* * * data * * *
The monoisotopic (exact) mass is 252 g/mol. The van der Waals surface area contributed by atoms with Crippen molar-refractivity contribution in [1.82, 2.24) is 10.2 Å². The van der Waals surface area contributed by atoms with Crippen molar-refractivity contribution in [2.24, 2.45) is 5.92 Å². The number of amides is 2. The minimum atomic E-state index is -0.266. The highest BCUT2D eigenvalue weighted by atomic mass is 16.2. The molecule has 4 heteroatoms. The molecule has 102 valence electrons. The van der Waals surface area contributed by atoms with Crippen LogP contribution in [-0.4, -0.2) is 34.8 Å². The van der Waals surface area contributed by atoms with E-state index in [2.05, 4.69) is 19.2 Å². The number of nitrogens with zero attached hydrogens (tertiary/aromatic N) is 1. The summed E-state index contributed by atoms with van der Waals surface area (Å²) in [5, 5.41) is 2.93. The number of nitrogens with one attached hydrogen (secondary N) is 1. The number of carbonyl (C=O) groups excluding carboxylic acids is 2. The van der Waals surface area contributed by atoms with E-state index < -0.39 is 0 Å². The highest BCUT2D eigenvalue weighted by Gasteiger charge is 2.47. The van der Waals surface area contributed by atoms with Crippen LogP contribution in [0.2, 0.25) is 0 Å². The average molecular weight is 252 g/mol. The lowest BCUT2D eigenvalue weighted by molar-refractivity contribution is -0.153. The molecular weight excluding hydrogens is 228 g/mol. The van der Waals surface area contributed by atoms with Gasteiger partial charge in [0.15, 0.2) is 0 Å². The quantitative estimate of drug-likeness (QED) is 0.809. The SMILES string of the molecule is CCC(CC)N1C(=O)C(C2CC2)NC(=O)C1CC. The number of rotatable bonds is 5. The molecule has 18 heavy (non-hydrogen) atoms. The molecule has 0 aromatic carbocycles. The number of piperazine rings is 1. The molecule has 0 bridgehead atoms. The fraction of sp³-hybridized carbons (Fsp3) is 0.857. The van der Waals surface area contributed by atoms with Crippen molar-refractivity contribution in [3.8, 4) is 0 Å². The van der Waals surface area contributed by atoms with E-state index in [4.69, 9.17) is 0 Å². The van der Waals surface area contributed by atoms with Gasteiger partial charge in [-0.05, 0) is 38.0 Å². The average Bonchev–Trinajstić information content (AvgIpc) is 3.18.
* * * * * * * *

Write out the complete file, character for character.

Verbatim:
The monoisotopic (exact) mass is 252 g/mol. The van der Waals surface area contributed by atoms with Crippen molar-refractivity contribution in [1.82, 2.24) is 10.2 Å². The van der Waals surface area contributed by atoms with Crippen molar-refractivity contribution in [2.24, 2.45) is 5.92 Å². The number of amides is 2. The minimum atomic E-state index is -0.266. The highest BCUT2D eigenvalue weighted by atomic mass is 16.2. The molecule has 4 heteroatoms. The molecule has 102 valence electrons. The van der Waals surface area contributed by atoms with Crippen LogP contribution in [-0.4, -0.2) is 34.8 Å². The van der Waals surface area contributed by atoms with E-state index in [2.05, 4.69) is 19.2 Å². The number of nitrogens with zero attached hydrogens (tertiary/aromatic N) is 1. The summed E-state index contributed by atoms with van der Waals surface area (Å²) in [5, 5.41) is 2.93. The number of nitrogens with one attached hydrogen (secondary N) is 1. The number of carbonyl (C=O) groups excluding carboxylic acids is 2. The van der Waals surface area contributed by atoms with E-state index < -0.39 is 0 Å². The highest BCUT2D eigenvalue weighted by Gasteiger charge is 2.47. The van der Waals surface area contributed by atoms with Crippen LogP contribution in [0.2, 0.25) is 0 Å². The average molecular weight is 252 g/mol. The lowest BCUT2D eigenvalue weighted by molar-refractivity contribution is -0.153. The molecular weight excluding hydrogens is 228 g/mol. The van der Waals surface area contributed by atoms with Gasteiger partial charge in [0.15, 0.2) is 0 Å². The quantitative estimate of drug-likeness (QED) is 0.809. The SMILES string of the molecule is CCC(CC)N1C(=O)C(C2CC2)NC(=O)C1CC. The number of rotatable bonds is 5. The molecule has 18 heavy (non-hydrogen) atoms. The molecule has 0 aromatic carbocycles. The number of piperazine rings is 1. The molecule has 0 bridgehead atoms. The fraction of sp³-hybridized carbons (Fsp3) is 0.857. The van der Waals surface area contributed by atoms with Crippen molar-refractivity contribution in [3.8, 4) is 0 Å². The van der Waals surface area contributed by atoms with E-state index in [4.69, 9.17) is 0 Å². The van der Waals surface area contributed by atoms with Gasteiger partial charge in [-0.05, 0) is 38.0 Å². The average Bonchev–Trinajstić information content (AvgIpc) is 3.18.